GCSE Maths is one of the most important exams students will take. Many jobs and further education require a good grade in the subject.
Unfortunately, many students also consider it one of the most challenging subjects in which to excel, but this doesn’t have to be the case.
Because GCSE Maths is marked more objectively than some other subjects, providing you develop your maths skills and revise appropriately, attaining a decent grade is definitely achievable.
The GCSE Maths Syllabus
To do well in your GCSEs, you definitely need to make sure you’re familiar with the core mathematical topics in the syllabus. These include:
- Structure and calculation
- Fractions, decimals and percentages
- Measures and accuracy
- Ratio, proportion and rates of changes
- Geometry and measures
In order to pass GCSE Maths, you need to be competent at these listed mathematical topics and be able to apply the core mathematical concepts to solve real-world problems.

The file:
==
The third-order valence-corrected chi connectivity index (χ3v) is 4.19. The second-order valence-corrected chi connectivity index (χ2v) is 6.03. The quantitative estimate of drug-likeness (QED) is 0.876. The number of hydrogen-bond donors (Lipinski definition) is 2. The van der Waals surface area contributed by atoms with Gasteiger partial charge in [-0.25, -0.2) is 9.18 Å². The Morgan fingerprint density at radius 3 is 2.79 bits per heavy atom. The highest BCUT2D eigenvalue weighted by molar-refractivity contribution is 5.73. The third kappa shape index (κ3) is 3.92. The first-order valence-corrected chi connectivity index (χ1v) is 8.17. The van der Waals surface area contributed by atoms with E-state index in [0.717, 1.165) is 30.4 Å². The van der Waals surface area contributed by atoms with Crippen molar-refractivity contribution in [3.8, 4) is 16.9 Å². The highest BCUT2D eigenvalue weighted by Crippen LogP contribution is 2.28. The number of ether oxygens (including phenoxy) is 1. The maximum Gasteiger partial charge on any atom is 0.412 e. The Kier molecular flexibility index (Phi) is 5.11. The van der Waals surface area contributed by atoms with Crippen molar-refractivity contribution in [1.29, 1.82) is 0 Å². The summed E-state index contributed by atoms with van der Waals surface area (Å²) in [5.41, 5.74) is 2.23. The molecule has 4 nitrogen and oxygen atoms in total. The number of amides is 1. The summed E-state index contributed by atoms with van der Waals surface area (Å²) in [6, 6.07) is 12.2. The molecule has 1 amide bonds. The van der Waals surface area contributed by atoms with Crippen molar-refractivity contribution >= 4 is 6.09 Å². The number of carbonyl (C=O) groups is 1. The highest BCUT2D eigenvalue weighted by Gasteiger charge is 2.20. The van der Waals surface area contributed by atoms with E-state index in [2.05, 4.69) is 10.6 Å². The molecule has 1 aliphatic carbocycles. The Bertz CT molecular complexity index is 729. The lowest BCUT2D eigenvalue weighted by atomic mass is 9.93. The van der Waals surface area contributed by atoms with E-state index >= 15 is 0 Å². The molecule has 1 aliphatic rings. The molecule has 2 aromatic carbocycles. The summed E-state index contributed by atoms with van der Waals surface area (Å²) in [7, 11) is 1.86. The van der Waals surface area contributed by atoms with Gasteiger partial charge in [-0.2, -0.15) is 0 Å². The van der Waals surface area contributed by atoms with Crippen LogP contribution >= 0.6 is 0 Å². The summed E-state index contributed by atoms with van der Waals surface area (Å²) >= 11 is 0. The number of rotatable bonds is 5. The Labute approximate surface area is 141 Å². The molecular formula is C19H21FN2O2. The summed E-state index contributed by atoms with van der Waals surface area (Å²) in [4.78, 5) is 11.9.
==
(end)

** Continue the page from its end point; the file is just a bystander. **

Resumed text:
GCSE Revision Tips
The GCSE syllabus begins by focusing on core maths skills, graduating to more advanced topics and concepts, it is important that you keep up throughout.
If you don’t understand a topic, you need to seek help with it before you move on to the next.
Hoping that it will all suddenly become clear when you’re revising for your final exams is a poor strategy.
You need to practice each skill as you go along and master it in order to build on it with the next topic.
Once you are at a point where you are ready to revise for your GCSE Maths exam, here are our tips to do well:
- Make a plan – set aside enough time to revise each topic, learn the relevant theory and practice the skills.
- Practise as much as you can – once you understand the concepts, make sure you are able to apply them by practising your skills with past papers. GCSE Maths focuses on the practical side, i.e. being able to apply your mathematical knowledge to solve problems. Practice is just as important as theory if you want to do well in your exams.
- If you identify any weak areas, make sure you get the support you need, either from a teacher, tutor or by using Blutick’s online tutoring system to give you the feedback, guidance and practise you need to master that topic.
Key Takeaway: Start today! “You don’t have to be great to start, but you have to start to be great.” – Zig Ziglar
Be confident. If you have put the work in, sought the support you need and practised, you can do well in your GCSE Maths exams.